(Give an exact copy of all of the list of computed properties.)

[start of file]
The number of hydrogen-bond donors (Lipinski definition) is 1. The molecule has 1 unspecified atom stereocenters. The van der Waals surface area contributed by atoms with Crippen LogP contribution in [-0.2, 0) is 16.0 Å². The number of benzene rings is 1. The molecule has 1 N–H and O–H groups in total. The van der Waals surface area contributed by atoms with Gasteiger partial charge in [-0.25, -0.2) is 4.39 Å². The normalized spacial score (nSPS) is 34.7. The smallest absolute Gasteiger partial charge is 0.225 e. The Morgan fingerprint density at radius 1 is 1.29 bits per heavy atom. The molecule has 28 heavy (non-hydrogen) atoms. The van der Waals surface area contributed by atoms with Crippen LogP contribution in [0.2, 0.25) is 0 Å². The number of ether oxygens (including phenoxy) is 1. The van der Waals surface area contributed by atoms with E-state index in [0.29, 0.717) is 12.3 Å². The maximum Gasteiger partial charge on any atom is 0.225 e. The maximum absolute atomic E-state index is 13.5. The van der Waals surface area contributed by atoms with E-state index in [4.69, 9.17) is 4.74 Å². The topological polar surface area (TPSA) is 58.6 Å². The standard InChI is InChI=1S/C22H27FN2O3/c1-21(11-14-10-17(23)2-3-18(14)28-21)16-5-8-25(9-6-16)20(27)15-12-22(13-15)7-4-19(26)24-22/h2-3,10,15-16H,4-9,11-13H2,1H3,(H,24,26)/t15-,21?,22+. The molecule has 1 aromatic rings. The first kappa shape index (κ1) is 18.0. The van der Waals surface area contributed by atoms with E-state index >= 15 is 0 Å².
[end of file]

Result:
The number of hydrogen-bond donors (Lipinski definition) is 1. The molecule has 1 unspecified atom stereocenters. The van der Waals surface area contributed by atoms with Crippen LogP contribution in [-0.2, 0) is 16.0 Å². The number of benzene rings is 1. The molecule has 1 N–H and O–H groups in total. The van der Waals surface area contributed by atoms with Gasteiger partial charge in [-0.25, -0.2) is 4.39 Å². The normalized spacial score (nSPS) is 34.7. The smallest absolute Gasteiger partial charge is 0.225 e. The Morgan fingerprint density at radius 1 is 1.29 bits per heavy atom. The molecule has 28 heavy (non-hydrogen) atoms. The van der Waals surface area contributed by atoms with Crippen LogP contribution in [0.2, 0.25) is 0 Å². The number of ether oxygens (including phenoxy) is 1. The van der Waals surface area contributed by atoms with E-state index in [0.29, 0.717) is 12.3 Å². The maximum Gasteiger partial charge on any atom is 0.225 e. The maximum absolute atomic E-state index is 13.5. The van der Waals surface area contributed by atoms with E-state index in [4.69, 9.17) is 4.74 Å². The topological polar surface area (TPSA) is 58.6 Å². The standard InChI is InChI=1S/C22H27FN2O3/c1-21(11-14-10-17(23)2-3-18(14)28-21)16-5-8-25(9-6-16)20(27)15-12-22(13-15)7-4-19(26)24-22/h2-3,10,15-16H,4-9,11-13H2,1H3,(H,24,26)/t15-,21?,22+. The molecule has 1 aromatic rings. The first kappa shape index (κ1) is 18.0. The van der Waals surface area contributed by atoms with E-state index >= 15 is 0 Å².